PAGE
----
Blip, blip, beeeeeeep

January 20, 2010

David Blanchflower, right again on the Bank of England’s ‘independence’:

The claim was that [central bank independence] would help bring macroeconomic stability and it seemed to have worked for a while, because inflation remained low for most of the next decade. But that was driven by cheap imports from China. When Tony Blair was asked recently in an interview at Columbia University what had driven the Great Moderation [ie the decade-long boom] he replied, “Luck”, and that seems about right.

It turns out that countries without an inflation target did just as well as those with one. And it didn’t protect us from the greatest economic shock of our lifetimes.

It’s not been clear, over the last year or so, that the Bank has exercised any meaningful ‘independence’ in any case. The Bank, and the Monetary Policy Committee, certainly gave the impression of being brought under the Treasury’s thumb. Not in itself a bad thing: the monomaniacal inflation-hunters on the MPC needed a sharp kick up the backside. It’s pity it had to be the nice people at HMT to do it; well, them and a recession so big that even the most myopic of latter-day monetarists managed to spot something was up.

The merest whiff of a glimmer of a faint hope of a recovery has, however, given at least one Committee member the excuse he needed to get straight back onto the inflation mainline, threatening interest rate hikes ahead of any meaningful improvement in the state of the economy. It’s not just as if the Great Depression never happened. It’s as if the last two years never happened.

The blip in prices upwards this month is likely to be nothing more than that: a blip, caused particularly by the reversal of the VAT cut. The biggest single risk to the UK economy remains that of deflation, with falling prices dragging down economic activity and pushing up the real burden of debts. But at least some of the MPC remain oblivious. Markets panic about inflation. And the MPC follows the markets.

Time to clip their wings. Close down the MPC, and put the Bank of England under democratic control; and, whilst you’re at it, why not do the same for the other nationalised banks?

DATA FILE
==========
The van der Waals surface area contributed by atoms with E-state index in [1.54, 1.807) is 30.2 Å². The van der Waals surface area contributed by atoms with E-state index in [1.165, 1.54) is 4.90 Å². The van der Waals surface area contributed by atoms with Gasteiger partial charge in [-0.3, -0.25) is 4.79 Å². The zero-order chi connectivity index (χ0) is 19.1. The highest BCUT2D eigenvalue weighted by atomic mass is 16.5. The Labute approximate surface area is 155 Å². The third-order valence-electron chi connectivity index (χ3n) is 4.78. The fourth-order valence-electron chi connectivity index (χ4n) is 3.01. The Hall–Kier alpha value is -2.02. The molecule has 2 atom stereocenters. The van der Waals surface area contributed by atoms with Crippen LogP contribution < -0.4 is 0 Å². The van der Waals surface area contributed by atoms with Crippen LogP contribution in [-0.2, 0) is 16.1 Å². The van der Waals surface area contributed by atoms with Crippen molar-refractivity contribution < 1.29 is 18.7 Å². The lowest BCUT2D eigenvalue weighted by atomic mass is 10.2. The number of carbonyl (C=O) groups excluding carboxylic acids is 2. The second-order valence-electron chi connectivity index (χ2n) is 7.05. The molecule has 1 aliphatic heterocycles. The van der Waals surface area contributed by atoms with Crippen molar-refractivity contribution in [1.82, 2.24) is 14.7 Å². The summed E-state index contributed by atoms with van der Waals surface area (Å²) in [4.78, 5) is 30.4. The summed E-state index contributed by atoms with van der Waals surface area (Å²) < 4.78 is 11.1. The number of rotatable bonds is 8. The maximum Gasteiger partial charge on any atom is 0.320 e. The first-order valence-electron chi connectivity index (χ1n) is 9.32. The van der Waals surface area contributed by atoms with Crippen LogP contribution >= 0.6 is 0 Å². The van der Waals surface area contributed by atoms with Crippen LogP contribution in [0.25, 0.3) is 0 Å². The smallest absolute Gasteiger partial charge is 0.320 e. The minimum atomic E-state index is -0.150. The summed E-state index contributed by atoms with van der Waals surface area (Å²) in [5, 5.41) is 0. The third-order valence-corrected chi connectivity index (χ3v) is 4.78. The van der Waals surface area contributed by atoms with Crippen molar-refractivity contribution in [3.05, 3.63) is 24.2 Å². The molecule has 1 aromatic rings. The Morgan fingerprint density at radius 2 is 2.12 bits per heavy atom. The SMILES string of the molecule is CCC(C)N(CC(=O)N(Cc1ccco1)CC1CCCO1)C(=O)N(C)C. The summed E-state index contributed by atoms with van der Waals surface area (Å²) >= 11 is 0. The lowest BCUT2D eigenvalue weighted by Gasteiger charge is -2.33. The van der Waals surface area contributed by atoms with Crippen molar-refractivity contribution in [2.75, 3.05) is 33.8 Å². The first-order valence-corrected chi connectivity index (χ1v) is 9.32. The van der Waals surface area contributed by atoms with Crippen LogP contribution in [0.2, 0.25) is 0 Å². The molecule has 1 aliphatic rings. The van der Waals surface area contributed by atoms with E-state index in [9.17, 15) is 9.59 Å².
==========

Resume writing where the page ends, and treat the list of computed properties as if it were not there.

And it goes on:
1. steady on. Next you’ll be demanding that HMT be put under democratic control.

  2. I don’t buy that it was just cheap Chinese imports. One of the key functions of central banks was to make money dearer and manufacture unemployment when the economy was at the top of a cycle, so that the workforce wouldn’t get ideas and start asking for more money, and that has been a pretty effective tool (although: during a crash it’s hard to even remember what that felt like). Alister Barry’s doco on the New Right and unemployment in New Zealand, In a Land of Plenty, illustrates the point very well.

  3. (And I meant independent central banks as per the current model, not central banks per se obviously.)

  4. That’s kind of Blanchflower’s point: independent central banks have a massive bias towards chasing inflation above all else (that’s pretty much the point of them). The evidence we now have (cited in passing by Blanchflower) finds no discernible difference in inflation between economies with independent central banks, and those without, meaning it is far to say, as a result, that the real reasons inflation was low are to do with factors in the real economy, relating to globalisation – like the falling price of manufactured goods.

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